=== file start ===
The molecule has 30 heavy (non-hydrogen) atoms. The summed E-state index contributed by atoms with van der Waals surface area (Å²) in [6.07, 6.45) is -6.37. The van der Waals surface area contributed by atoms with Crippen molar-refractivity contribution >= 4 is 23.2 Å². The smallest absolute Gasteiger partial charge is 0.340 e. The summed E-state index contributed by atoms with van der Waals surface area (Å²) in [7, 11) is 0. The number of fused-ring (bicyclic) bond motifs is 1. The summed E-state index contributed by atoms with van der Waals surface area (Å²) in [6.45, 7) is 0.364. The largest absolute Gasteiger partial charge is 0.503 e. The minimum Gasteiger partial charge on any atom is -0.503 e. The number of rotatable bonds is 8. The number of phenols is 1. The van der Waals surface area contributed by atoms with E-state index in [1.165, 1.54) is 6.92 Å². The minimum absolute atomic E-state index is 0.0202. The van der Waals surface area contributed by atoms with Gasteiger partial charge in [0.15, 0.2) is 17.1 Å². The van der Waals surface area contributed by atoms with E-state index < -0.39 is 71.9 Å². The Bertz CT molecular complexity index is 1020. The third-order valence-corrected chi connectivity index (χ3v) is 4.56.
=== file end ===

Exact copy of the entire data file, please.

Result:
The molecule has 30 heavy (non-hydrogen) atoms. The summed E-state index contributed by atoms with van der Waals surface area (Å²) in [6.07, 6.45) is -6.37. The van der Waals surface area contributed by atoms with Crippen molar-refractivity contribution >= 4 is 23.2 Å². The smallest absolute Gasteiger partial charge is 0.340 e. The summed E-state index contributed by atoms with van der Waals surface area (Å²) in [7, 11) is 0. The number of fused-ring (bicyclic) bond motifs is 1. The summed E-state index contributed by atoms with van der Waals surface area (Å²) in [6.45, 7) is 0.364. The largest absolute Gasteiger partial charge is 0.503 e. The minimum Gasteiger partial charge on any atom is -0.503 e. The number of rotatable bonds is 8. The number of phenols is 1. The van der Waals surface area contributed by atoms with E-state index in [1.165, 1.54) is 6.92 Å². The minimum absolute atomic E-state index is 0.0202. The van der Waals surface area contributed by atoms with Gasteiger partial charge in [0.15, 0.2) is 17.1 Å². The van der Waals surface area contributed by atoms with E-state index < -0.39 is 71.9 Å². The Bertz CT molecular complexity index is 1020. The third-order valence-corrected chi connectivity index (χ3v) is 4.56.